Mr. CAMERON: Well, it blew the wall right out. You know, we were doing a flooding scene and it hadn't been properly strong-backed. And, you know, no one was hurt but, you know, it really makes you realize what youre dealing with. So on "Titanic" we had a lot of water stunts and, you know, I would, you know, constantly, you know, walk the set, look at how it was rigged and so on, and I'd want to see the engineering. I'd want to see the numbers. I want to see how they had calculated everything to make sure that there was a safety margin.

GROSS: Okay. James Cameron, years before Governor Schwarzenegger was governor, he was...

Mr. CAMERON: Mm-hmm.

GROSS: ...your cyborg in "Terminator."

(Soundbite of laughter)

GROSS: So I'm sure youve told this many times but...

Mr. CAMERON: I'm not sure who was working for who that time.

(Soundbite of laughter)

GROSS: I'm sure youve told the story many times but tell us how and why you cast him.

Mr. CAMERON: Well, you know, I actually had this kind of flash, that Arnold had this amazing face. I wasnt, I mean his physique was fine, made sense that we could hide this kind of infernal machine inside that, you know, inside his size of his physique, but it was really his face that was interesting to me. And, you know, someone suggested that he play the character played by Michael Biehn and that didnt make much sense to me. But I wound up going to lunch with him and we had this great time talking about the movie and just life in general. I found him to be incredibly charming and intelligent, and that was really the beginning of a friendship. And so I went back to the executive producer of the film and said, you know, he's not going to work as Reese, but he'd make a great terminator and we offered him the part that day and that's how the movie got made.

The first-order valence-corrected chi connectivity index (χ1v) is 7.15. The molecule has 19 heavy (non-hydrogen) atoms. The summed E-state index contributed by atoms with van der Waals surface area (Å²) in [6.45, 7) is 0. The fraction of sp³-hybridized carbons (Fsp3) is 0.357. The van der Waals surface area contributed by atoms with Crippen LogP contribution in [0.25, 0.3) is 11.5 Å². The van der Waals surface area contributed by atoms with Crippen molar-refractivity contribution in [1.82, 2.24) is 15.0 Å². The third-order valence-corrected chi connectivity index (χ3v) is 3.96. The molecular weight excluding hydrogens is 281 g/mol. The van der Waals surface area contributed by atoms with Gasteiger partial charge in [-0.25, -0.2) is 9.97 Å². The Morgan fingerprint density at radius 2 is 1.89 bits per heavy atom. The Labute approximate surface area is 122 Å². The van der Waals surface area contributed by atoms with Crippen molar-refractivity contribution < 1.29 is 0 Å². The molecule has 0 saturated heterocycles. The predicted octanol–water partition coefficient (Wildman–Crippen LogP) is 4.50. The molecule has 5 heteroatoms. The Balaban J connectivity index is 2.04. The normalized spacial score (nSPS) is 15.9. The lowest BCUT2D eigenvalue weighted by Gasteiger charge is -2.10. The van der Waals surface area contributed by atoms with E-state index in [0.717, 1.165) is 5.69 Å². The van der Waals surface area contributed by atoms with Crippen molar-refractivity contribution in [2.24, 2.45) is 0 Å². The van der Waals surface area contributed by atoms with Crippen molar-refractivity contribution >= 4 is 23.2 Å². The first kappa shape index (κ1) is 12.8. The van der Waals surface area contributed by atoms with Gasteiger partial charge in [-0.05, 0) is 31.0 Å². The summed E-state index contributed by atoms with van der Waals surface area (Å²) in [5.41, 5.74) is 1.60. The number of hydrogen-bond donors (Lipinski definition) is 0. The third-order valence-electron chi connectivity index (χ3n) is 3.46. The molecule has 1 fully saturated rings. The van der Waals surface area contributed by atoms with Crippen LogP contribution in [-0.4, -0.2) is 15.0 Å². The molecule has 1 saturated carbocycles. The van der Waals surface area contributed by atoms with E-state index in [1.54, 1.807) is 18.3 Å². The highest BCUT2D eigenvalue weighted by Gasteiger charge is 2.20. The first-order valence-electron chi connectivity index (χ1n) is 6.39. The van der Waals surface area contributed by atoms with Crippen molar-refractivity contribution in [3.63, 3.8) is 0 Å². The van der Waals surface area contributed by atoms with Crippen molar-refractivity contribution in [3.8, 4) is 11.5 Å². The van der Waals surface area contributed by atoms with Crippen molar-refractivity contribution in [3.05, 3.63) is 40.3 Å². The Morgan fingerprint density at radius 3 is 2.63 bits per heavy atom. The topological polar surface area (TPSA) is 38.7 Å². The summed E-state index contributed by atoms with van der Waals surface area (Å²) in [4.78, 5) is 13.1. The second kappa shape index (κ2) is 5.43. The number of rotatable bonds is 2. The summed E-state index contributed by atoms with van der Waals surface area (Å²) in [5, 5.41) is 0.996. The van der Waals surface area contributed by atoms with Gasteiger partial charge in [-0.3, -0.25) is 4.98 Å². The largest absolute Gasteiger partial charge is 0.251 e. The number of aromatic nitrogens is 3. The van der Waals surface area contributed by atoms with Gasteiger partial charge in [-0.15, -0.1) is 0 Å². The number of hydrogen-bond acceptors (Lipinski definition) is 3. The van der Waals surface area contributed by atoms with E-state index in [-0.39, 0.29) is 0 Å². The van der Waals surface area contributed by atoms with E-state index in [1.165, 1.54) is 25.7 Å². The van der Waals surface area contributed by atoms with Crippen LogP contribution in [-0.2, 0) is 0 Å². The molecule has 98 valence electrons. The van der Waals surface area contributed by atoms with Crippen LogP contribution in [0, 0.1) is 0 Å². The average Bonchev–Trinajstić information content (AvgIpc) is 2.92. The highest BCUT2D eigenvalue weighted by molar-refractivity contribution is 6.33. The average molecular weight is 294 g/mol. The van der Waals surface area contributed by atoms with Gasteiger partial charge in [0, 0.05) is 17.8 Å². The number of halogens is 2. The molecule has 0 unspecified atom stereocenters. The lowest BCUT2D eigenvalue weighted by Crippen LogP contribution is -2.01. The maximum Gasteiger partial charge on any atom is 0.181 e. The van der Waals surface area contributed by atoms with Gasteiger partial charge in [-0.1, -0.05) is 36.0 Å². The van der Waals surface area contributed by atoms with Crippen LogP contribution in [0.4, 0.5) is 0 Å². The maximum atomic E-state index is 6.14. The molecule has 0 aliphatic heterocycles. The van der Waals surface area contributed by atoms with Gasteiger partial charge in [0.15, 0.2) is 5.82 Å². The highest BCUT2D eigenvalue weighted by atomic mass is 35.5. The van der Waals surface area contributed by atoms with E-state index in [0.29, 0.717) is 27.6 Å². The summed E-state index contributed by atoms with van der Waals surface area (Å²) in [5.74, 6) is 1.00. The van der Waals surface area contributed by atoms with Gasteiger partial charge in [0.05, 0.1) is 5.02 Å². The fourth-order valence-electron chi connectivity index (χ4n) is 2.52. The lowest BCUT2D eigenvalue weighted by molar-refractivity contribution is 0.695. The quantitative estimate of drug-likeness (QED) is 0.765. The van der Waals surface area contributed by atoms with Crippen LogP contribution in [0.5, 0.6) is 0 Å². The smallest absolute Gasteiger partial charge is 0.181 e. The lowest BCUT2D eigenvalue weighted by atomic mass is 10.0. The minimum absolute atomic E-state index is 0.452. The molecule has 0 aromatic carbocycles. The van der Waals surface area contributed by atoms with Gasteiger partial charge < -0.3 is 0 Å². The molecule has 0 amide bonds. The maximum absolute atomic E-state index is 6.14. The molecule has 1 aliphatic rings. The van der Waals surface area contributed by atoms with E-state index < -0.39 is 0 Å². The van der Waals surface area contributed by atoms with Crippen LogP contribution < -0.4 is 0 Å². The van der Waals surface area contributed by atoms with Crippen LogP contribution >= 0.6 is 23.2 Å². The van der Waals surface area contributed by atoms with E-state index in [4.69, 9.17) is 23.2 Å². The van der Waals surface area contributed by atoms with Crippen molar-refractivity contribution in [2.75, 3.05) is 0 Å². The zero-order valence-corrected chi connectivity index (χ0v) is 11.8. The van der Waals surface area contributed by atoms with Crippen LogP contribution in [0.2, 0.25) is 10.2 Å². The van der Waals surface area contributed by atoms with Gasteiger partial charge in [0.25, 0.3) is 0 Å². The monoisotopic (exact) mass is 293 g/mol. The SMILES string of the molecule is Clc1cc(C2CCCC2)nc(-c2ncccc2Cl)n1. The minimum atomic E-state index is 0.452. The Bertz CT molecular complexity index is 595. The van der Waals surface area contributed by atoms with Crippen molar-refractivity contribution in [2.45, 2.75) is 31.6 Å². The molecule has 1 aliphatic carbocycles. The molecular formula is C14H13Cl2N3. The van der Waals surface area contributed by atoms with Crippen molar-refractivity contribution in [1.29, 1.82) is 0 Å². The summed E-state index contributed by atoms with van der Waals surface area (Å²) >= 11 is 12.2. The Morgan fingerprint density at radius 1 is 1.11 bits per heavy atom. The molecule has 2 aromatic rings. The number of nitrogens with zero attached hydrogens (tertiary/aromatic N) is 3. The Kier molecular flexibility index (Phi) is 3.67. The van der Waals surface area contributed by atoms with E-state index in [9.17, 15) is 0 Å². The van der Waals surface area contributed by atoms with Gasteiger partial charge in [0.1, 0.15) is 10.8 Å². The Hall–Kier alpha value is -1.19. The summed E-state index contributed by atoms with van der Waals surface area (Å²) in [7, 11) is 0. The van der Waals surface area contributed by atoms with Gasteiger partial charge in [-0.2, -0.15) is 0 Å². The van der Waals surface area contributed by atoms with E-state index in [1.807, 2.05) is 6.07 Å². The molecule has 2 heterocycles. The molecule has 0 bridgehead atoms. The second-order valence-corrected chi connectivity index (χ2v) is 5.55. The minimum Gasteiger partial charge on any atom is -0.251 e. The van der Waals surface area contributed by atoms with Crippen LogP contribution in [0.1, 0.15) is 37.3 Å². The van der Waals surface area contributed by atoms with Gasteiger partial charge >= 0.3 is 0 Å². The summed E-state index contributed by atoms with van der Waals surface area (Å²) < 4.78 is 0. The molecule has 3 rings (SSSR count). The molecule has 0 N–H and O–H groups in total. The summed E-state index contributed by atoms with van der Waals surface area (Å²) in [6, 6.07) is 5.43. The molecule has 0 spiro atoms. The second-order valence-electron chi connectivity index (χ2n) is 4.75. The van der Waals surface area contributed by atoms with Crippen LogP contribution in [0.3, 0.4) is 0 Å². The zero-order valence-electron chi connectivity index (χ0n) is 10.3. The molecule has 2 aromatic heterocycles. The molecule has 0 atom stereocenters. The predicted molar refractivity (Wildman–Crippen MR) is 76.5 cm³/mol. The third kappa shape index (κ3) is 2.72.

GROSS: So what was your reaction when years later he ran for governor?

Mr. CAMERON: Oh, it didnt surprise me at all. Arnold...

GROSS: Why didnt it surprise you?